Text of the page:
The Dash Between the Dates

By Thomas F. Glenn– 10/19/2020

Raymond Battersby 1926 – 2020

On Thursday, July 2, 2020, the Battersby family and many other families lost their Patriarch and Hero in a tragic accident; Raymond “Ray” Daniel Battersby. 

This story is a tribute to Raymond’s life and the many others like him; both living and deceased, who have dealt with adversity. The story of someone who worked long and hard hours, took great risks, and set and reached goals to succeed in the lubricants business.

Raymond Battersby was born on April 9, 1926 in Chicago, Illinois. Orphaned at 6 years old, he spent his entire formative years at St. Mary’s Catholic Training School in Des Plaines, Illinois. At that time Maryville was a completely self-sustained orphanage where all children took part in the daily work to run the farm and facility that housed, schooled, clothed, and fed nearly 1,000 kids. Maryville Academy would become the place where Raymond would be blessed to meet his best friends and enormous future extended family. 

As a young boy Ray got a hands-on education in business by working in the orphanage shoe shop for years until his early entrance into the Navy at 17 years old. Ray’s proud service to his country during WWII was mostly spent on the U.S.S Adair–APA 91, as a Coxswain, piloting Landing Crafts for troops and equipment. The training Ray received at Maryville served him well in the Navy, which required leadership skills, problem solving, decision-making, planning, and organizing. After his service, he was ready to put all of those skills to use.

At the end of the war, Ray returned to his family at the orphanage. There, his loving and official legal guardian, Monsignor Mulcahey, gave Ray a $3,000 loan to buy his own shoe repair shop in Chicago. Although the business was doing well, Ray had a bigger vision and made a career path change. He took a job with Sinclair Oil delivering home heating oil. This is where he started his lifelong work in Petroleum Distribution.

Determined to once again own a business, after finishing work delivering oil, Raymond would spend his nights crawling through the basement windows of houses under construction to put stickers on the oil tanks. The stickers displayed the name and number of his vision; his fledgling company. And when the phone started to ring, Ray “Batts” bought his first truck and in 1954 his new venture, Mid-Town Fuel Oil, was off and running. 

While his business was doing well and he became a good customer of Sinclair Oil, Ray grew concerned about the long-term prospects for its growth. The housing boom of the 1950s was on and nearly all the new houses on the fringes of the city and in the suburbs of Chicago were being built with gas heating. Seeing this, Ray shifted focus to gasoline and diesel fuel and opened a gas station “Gas for Less.” In addition to retail, the company sold fuel wholesale. It was during this time that a Chevron sales representative approached Ray and asked if he was interested in selling lubricants. It didn’t take long for him to make a decision after hearing one of his employees say, “I can sell lubes, it fits well with our existing customer base for fuels and Delo is very popular brand at truck stops.”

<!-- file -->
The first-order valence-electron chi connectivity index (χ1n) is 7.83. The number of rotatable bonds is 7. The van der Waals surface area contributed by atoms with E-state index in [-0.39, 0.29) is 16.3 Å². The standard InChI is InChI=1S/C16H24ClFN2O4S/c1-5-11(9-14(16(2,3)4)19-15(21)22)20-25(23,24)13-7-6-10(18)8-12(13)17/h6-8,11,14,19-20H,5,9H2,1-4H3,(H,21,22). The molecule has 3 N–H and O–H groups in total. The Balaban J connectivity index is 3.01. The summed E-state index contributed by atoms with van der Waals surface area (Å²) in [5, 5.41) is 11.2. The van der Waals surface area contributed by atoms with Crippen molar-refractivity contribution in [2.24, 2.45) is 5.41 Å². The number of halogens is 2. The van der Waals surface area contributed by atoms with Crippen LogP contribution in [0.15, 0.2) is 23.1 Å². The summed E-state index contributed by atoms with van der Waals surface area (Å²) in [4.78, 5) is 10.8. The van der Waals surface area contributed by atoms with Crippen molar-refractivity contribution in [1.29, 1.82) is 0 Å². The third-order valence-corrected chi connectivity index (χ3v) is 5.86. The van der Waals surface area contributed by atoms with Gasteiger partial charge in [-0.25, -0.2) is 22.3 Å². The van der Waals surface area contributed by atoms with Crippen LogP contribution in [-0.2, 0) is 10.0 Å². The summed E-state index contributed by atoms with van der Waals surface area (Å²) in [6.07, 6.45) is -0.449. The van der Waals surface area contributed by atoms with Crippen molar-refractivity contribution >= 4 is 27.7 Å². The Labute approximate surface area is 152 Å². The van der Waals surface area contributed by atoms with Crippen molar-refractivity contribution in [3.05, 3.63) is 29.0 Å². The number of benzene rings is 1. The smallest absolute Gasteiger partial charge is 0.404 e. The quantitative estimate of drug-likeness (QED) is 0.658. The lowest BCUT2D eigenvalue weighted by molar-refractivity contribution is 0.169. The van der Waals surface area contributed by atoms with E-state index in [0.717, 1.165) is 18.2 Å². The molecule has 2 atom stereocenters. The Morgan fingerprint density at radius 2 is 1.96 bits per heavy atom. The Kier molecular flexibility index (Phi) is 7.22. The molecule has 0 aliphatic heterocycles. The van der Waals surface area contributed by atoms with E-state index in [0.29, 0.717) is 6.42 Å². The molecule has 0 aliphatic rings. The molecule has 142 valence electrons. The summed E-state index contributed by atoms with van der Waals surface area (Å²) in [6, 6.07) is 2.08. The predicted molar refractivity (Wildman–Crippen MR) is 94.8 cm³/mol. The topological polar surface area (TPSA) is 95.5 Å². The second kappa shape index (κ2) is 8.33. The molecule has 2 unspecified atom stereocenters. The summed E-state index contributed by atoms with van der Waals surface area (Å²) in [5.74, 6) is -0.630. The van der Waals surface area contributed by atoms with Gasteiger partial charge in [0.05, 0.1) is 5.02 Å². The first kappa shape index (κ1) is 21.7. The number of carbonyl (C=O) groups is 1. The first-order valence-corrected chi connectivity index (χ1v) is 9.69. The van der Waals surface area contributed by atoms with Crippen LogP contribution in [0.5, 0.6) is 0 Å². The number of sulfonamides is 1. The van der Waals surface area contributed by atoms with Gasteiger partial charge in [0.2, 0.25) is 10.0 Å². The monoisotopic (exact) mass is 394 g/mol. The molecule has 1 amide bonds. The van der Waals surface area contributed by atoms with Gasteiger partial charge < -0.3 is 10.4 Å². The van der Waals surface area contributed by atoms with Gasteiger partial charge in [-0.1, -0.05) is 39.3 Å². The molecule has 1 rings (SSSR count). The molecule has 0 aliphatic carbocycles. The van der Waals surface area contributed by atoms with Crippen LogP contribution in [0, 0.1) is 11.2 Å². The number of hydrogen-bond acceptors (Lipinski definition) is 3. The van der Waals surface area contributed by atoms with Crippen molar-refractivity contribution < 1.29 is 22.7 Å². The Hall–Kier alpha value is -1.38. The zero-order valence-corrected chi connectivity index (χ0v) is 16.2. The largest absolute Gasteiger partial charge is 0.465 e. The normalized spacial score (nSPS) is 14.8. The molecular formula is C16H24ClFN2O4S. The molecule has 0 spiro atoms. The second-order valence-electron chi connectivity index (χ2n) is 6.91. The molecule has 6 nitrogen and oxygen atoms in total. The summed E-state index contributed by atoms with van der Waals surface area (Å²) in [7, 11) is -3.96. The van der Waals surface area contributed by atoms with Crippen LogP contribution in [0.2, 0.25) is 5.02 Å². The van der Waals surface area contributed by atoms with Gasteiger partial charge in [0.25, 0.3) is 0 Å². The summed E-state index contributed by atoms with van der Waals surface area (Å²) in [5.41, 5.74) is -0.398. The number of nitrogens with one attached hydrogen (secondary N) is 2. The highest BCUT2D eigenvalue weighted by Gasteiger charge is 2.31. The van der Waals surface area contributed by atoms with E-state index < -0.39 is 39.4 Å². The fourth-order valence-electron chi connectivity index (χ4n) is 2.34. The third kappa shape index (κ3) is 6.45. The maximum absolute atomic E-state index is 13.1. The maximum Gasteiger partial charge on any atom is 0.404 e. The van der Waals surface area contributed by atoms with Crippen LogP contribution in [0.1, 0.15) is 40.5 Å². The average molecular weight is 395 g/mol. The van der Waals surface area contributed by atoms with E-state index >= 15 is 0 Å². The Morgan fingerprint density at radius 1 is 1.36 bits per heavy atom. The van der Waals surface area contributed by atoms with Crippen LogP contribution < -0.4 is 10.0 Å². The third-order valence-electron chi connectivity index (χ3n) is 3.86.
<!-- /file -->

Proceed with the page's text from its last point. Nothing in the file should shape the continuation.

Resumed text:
As the story goes, according to Ray’s son Bill, who had been working with his dad since he was old enough to sweep floors and change tires at the gas station, “Lubricant sales and profitability grew so quickly that I remember my dad announcing to his employees, ‘The next guy who sells a load of fuel will be fired.’” And with that, Ray changed the company name to Mid-Town Petroleum in 1963 and was all in with lubricants.

Ray and his team worked tirelessly to grow sales and by 1981, when he handed the baton to his son Bill to take the business to the next level, the company was selling over 1 million gallons a year. This was big volume back then and it made Mid-Town Petroleum one of the largest lubricant distributors in the region.

 

For those that know Bill, as I do, he is living proof that the apple doesn’t often fall far from the tree. Bill took the opportunity and ran with it. In addition to driving rapid growth in sales, he was one of the first in the business to implement computer technology to streamline back office transactions and logistics. He later brought in Jeff Hart (his bother-in-law) to run and help grow the business.

It was a family affair, and with all hands-on deck, Ray helped guide his son and son-in-law to over 5 million gallons in sales and ultimately, working through the decision to sell Mid-Town Petroleum to RelaDyne in 2010. In Bill’s words “My dad, me, and Jeff agreed that it would be a monumental challenge to finance the rate of growth required to stay on top in the rapidly consolidating lubricants business, and with that the timing was right to sell. RelaDyne offered a good deal that included a salary and a place for Dad to go until he decided he was done.” Ray finally retired about 5 years after the sale.

That closed a chapter in the book of business successes in Ray’s life and on July 2, 2020, Ray lost his life in a car accident. A car accident driving back from Illinois to Utah after visiting his life-long brothers, sisters, and friends from the orphanage where his legacy began. 

Whereas JobbersWorld hopes Ray will rest in peace, Ray’s son Bill says, “Not likely, you have to believe that Monsignor Mulcahey knows a good worker, and put dad back to work the second he showed up. “

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Photos courtesy of the Battersby family